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Re-examining the Middle-Income Trap Hypothesis (MITH): What to Reject and What to Revive?

Listed author(s):
  • Xuehui Han
  • Shang-Jin Wei

Do middle-income countries face difficult challenges producing consistent growth? Using transition matrix analysis, we can easily reject any unconditional notion of a “middle-income trap” in the data. However, countries have different fundamentals and policies. Using a nonparametric classification technique, we search for variables that separate fast- and slow-growing countries. For middle-income countries, a relatively large working age population, sex ratio imbalance, macroeconomic stability, and financial development appear to be the key discriminatory variables. We do the same exercise for low-income countries. This framework yields conditions under which countries in the low- and middle-income ranges move forward or backward, or are trapped.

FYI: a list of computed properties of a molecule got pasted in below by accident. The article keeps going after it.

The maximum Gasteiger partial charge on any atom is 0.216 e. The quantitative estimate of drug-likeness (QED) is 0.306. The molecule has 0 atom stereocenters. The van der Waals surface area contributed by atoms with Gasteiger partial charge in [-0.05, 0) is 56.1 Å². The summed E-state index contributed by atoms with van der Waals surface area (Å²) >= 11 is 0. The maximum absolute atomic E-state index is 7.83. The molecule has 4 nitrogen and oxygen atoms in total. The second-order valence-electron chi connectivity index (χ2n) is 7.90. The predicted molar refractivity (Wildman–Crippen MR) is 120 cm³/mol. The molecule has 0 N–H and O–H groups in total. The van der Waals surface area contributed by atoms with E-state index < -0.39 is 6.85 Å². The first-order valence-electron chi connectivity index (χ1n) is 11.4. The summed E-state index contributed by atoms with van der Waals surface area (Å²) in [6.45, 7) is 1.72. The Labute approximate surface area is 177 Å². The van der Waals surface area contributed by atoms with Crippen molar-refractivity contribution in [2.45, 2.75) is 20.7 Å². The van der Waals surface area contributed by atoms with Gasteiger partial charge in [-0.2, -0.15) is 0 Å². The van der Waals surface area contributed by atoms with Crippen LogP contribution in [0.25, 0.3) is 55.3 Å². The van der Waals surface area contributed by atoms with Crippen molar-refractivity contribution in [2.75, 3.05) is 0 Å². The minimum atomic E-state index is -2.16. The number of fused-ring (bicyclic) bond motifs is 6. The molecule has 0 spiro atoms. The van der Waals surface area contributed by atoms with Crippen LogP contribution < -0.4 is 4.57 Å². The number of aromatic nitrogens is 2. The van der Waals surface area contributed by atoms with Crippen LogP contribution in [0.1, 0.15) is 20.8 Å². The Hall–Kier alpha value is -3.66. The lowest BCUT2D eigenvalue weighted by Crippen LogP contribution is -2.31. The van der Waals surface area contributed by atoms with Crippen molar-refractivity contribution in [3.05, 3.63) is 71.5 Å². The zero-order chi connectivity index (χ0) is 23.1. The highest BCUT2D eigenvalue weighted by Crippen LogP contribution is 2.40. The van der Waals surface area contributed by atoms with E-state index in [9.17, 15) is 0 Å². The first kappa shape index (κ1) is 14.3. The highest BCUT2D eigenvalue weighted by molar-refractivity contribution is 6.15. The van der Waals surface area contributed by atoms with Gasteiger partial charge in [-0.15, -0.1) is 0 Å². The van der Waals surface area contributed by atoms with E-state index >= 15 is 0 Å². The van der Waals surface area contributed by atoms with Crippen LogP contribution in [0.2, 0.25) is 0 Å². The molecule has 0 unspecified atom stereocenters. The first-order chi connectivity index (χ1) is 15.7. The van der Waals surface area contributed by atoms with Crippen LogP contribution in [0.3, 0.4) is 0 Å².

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Paper provided by National Bureau of Economic Research, Inc in its series NBER Working Papers with number 23126.

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Date of creation: Feb 2017
Publication status: published as Han, Xuehui & Wei, Shang-Jin, 2017. "Re-examining the middle-income trap hypothesis (MITH): What to reject and what to revive?," Journal of International Money and Finance, Elsevier, vol. 73(PA), pages 41-61.
Handle: RePEc:nbr:nberwo:23126
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